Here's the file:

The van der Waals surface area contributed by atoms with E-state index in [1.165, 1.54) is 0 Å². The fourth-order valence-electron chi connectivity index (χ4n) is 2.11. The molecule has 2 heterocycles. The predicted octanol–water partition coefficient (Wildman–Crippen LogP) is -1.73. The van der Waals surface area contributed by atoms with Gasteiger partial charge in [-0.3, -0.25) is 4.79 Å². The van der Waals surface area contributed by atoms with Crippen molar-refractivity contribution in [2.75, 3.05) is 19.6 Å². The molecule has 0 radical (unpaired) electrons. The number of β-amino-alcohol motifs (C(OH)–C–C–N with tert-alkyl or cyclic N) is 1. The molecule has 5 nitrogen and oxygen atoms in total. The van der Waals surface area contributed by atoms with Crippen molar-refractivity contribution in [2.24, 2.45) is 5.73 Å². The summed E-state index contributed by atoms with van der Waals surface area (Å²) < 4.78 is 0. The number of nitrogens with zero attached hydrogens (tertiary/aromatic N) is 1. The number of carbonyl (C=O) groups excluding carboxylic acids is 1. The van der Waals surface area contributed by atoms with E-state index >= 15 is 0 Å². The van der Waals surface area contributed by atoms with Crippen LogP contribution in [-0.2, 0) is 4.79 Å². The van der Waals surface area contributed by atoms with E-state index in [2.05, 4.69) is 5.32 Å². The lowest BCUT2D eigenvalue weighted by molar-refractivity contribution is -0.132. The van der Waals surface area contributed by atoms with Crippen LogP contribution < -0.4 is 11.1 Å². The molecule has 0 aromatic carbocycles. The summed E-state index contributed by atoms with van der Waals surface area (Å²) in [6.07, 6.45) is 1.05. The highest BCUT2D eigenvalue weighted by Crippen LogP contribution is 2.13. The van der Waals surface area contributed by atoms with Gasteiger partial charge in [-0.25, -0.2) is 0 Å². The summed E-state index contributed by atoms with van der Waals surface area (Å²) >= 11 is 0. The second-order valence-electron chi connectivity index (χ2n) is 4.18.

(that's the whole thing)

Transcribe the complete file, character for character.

The van der Waals surface area contributed by atoms with E-state index in [1.165, 1.54) is 0 Å². The fourth-order valence-electron chi connectivity index (χ4n) is 2.11. The molecule has 2 heterocycles. The predicted octanol–water partition coefficient (Wildman–Crippen LogP) is -1.73. The van der Waals surface area contributed by atoms with Gasteiger partial charge in [-0.3, -0.25) is 4.79 Å². The van der Waals surface area contributed by atoms with Crippen molar-refractivity contribution in [2.75, 3.05) is 19.6 Å². The molecule has 0 radical (unpaired) electrons. The number of β-amino-alcohol motifs (C(OH)–C–C–N with tert-alkyl or cyclic N) is 1. The molecule has 5 nitrogen and oxygen atoms in total. The van der Waals surface area contributed by atoms with Crippen molar-refractivity contribution in [2.24, 2.45) is 5.73 Å². The summed E-state index contributed by atoms with van der Waals surface area (Å²) < 4.78 is 0. The number of nitrogens with zero attached hydrogens (tertiary/aromatic N) is 1. The number of carbonyl (C=O) groups excluding carboxylic acids is 1. The van der Waals surface area contributed by atoms with E-state index >= 15 is 0 Å². The van der Waals surface area contributed by atoms with Crippen LogP contribution in [-0.2, 0) is 4.79 Å². The van der Waals surface area contributed by atoms with E-state index in [2.05, 4.69) is 5.32 Å². The lowest BCUT2D eigenvalue weighted by molar-refractivity contribution is -0.132. The van der Waals surface area contributed by atoms with Crippen LogP contribution < -0.4 is 11.1 Å². The molecule has 0 aromatic carbocycles. The summed E-state index contributed by atoms with van der Waals surface area (Å²) in [6.07, 6.45) is 1.05. The highest BCUT2D eigenvalue weighted by Crippen LogP contribution is 2.13. The van der Waals surface area contributed by atoms with Gasteiger partial charge in [-0.25, -0.2) is 0 Å². The summed E-state index contributed by atoms with van der Waals surface area (Å²) >= 11 is 0. The second-order valence-electron chi connectivity index (χ2n) is 4.18.